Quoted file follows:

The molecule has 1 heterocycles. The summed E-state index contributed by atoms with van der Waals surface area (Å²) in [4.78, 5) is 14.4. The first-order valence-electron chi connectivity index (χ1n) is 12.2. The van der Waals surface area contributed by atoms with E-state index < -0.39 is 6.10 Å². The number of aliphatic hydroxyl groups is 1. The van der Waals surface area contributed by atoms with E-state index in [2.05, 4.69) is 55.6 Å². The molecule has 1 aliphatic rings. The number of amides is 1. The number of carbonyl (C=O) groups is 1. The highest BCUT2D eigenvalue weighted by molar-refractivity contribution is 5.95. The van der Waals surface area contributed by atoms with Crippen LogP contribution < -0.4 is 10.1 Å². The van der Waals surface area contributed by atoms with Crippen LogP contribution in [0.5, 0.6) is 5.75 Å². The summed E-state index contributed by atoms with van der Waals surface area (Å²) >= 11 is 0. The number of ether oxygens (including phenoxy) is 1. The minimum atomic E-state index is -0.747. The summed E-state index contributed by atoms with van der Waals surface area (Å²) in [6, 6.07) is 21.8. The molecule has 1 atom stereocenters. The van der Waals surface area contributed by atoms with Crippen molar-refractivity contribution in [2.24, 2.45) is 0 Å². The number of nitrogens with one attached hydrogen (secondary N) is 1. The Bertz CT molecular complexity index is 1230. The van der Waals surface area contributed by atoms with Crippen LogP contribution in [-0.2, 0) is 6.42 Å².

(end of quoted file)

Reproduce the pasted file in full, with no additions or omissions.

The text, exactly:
The molecule has 1 heterocycles. The summed E-state index contributed by atoms with van der Waals surface area (Å²) in [4.78, 5) is 14.4. The first-order valence-electron chi connectivity index (χ1n) is 12.2. The van der Waals surface area contributed by atoms with E-state index < -0.39 is 6.10 Å². The number of aliphatic hydroxyl groups is 1. The van der Waals surface area contributed by atoms with E-state index in [2.05, 4.69) is 55.6 Å². The molecule has 1 aliphatic rings. The number of amides is 1. The number of carbonyl (C=O) groups is 1. The highest BCUT2D eigenvalue weighted by molar-refractivity contribution is 5.95. The van der Waals surface area contributed by atoms with Crippen LogP contribution < -0.4 is 10.1 Å². The van der Waals surface area contributed by atoms with Crippen LogP contribution in [0.5, 0.6) is 5.75 Å². The summed E-state index contributed by atoms with van der Waals surface area (Å²) >= 11 is 0. The number of ether oxygens (including phenoxy) is 1. The minimum atomic E-state index is -0.747. The summed E-state index contributed by atoms with van der Waals surface area (Å²) in [6, 6.07) is 21.8. The molecule has 1 atom stereocenters. The van der Waals surface area contributed by atoms with Crippen molar-refractivity contribution in [2.24, 2.45) is 0 Å². The number of nitrogens with one attached hydrogen (secondary N) is 1. The Bertz CT molecular complexity index is 1230. The van der Waals surface area contributed by atoms with Crippen LogP contribution in [-0.2, 0) is 6.42 Å².